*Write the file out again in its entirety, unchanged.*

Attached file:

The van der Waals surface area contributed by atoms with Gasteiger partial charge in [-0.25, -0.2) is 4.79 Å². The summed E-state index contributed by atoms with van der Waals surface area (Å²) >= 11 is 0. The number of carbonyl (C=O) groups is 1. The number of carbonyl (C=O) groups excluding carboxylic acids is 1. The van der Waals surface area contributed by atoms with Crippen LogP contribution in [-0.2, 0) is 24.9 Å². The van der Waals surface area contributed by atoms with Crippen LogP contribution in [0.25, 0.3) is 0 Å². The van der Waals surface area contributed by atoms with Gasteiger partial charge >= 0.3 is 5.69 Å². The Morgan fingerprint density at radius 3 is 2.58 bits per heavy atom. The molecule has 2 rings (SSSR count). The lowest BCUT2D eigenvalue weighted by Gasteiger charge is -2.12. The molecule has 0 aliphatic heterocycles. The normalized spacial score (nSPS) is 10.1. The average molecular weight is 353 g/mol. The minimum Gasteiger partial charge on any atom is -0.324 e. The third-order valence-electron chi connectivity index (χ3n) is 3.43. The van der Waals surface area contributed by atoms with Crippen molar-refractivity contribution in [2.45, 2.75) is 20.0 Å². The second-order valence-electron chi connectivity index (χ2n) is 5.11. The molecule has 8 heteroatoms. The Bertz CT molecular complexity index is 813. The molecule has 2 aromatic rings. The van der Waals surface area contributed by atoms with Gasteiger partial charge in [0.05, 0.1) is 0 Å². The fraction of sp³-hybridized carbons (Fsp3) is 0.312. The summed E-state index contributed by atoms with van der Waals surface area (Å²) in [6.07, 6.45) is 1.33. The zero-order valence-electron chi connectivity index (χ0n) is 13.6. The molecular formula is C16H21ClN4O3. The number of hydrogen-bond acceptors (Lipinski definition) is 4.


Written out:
The van der Waals surface area contributed by atoms with Gasteiger partial charge in [-0.25, -0.2) is 4.79 Å². The summed E-state index contributed by atoms with van der Waals surface area (Å²) >= 11 is 0. The number of carbonyl (C=O) groups is 1. The number of carbonyl (C=O) groups excluding carboxylic acids is 1. The van der Waals surface area contributed by atoms with Crippen LogP contribution in [-0.2, 0) is 24.9 Å². The van der Waals surface area contributed by atoms with Crippen LogP contribution in [0.25, 0.3) is 0 Å². The van der Waals surface area contributed by atoms with Gasteiger partial charge >= 0.3 is 5.69 Å². The Morgan fingerprint density at radius 3 is 2.58 bits per heavy atom. The molecule has 2 rings (SSSR count). The lowest BCUT2D eigenvalue weighted by Gasteiger charge is -2.12. The molecule has 0 aliphatic heterocycles. The normalized spacial score (nSPS) is 10.1. The average molecular weight is 353 g/mol. The minimum Gasteiger partial charge on any atom is -0.324 e. The third-order valence-electron chi connectivity index (χ3n) is 3.43. The van der Waals surface area contributed by atoms with Crippen molar-refractivity contribution in [2.45, 2.75) is 20.0 Å². The second-order valence-electron chi connectivity index (χ2n) is 5.11. The molecule has 8 heteroatoms. The Bertz CT molecular complexity index is 813. The molecule has 2 aromatic rings. The van der Waals surface area contributed by atoms with Gasteiger partial charge in [0.05, 0.1) is 0 Å². The fraction of sp³-hybridized carbons (Fsp3) is 0.312. The summed E-state index contributed by atoms with van der Waals surface area (Å²) in [6.07, 6.45) is 1.33. The zero-order valence-electron chi connectivity index (χ0n) is 13.6. The molecular formula is C16H21ClN4O3. The number of hydrogen-bond acceptors (Lipinski definition) is 4.